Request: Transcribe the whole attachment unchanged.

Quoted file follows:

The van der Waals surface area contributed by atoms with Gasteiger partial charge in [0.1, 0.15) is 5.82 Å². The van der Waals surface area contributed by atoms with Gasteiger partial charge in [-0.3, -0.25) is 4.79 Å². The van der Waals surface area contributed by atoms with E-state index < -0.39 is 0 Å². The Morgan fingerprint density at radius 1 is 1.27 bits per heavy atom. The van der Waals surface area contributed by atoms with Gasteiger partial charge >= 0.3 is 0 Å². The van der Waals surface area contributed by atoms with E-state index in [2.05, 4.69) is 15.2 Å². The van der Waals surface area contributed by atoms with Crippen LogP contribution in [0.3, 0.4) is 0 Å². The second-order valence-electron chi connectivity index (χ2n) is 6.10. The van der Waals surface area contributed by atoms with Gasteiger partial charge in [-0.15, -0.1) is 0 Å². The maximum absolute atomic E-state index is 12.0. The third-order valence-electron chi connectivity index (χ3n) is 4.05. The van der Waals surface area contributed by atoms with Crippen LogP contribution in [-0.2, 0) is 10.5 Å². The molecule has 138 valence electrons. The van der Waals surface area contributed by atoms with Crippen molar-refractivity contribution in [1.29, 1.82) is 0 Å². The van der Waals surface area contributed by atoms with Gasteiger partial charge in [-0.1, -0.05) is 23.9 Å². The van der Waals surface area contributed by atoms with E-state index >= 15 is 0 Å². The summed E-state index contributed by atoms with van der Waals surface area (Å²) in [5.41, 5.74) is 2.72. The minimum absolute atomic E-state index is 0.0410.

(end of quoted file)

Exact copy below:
The van der Waals surface area contributed by atoms with Gasteiger partial charge in [0.1, 0.15) is 5.82 Å². The van der Waals surface area contributed by atoms with Gasteiger partial charge in [-0.3, -0.25) is 4.79 Å². The van der Waals surface area contributed by atoms with E-state index < -0.39 is 0 Å². The Morgan fingerprint density at radius 1 is 1.27 bits per heavy atom. The van der Waals surface area contributed by atoms with Gasteiger partial charge >= 0.3 is 0 Å². The van der Waals surface area contributed by atoms with E-state index in [2.05, 4.69) is 15.2 Å². The van der Waals surface area contributed by atoms with Crippen LogP contribution in [0.3, 0.4) is 0 Å². The second-order valence-electron chi connectivity index (χ2n) is 6.10. The van der Waals surface area contributed by atoms with Gasteiger partial charge in [-0.15, -0.1) is 0 Å². The maximum absolute atomic E-state index is 12.0. The third-order valence-electron chi connectivity index (χ3n) is 4.05. The van der Waals surface area contributed by atoms with Crippen LogP contribution in [-0.2, 0) is 10.5 Å². The molecule has 138 valence electrons. The van der Waals surface area contributed by atoms with Crippen molar-refractivity contribution in [1.29, 1.82) is 0 Å². The van der Waals surface area contributed by atoms with Gasteiger partial charge in [-0.1, -0.05) is 23.9 Å². The van der Waals surface area contributed by atoms with E-state index >= 15 is 0 Å². The summed E-state index contributed by atoms with van der Waals surface area (Å²) in [5.41, 5.74) is 2.72. The minimum absolute atomic E-state index is 0.0410.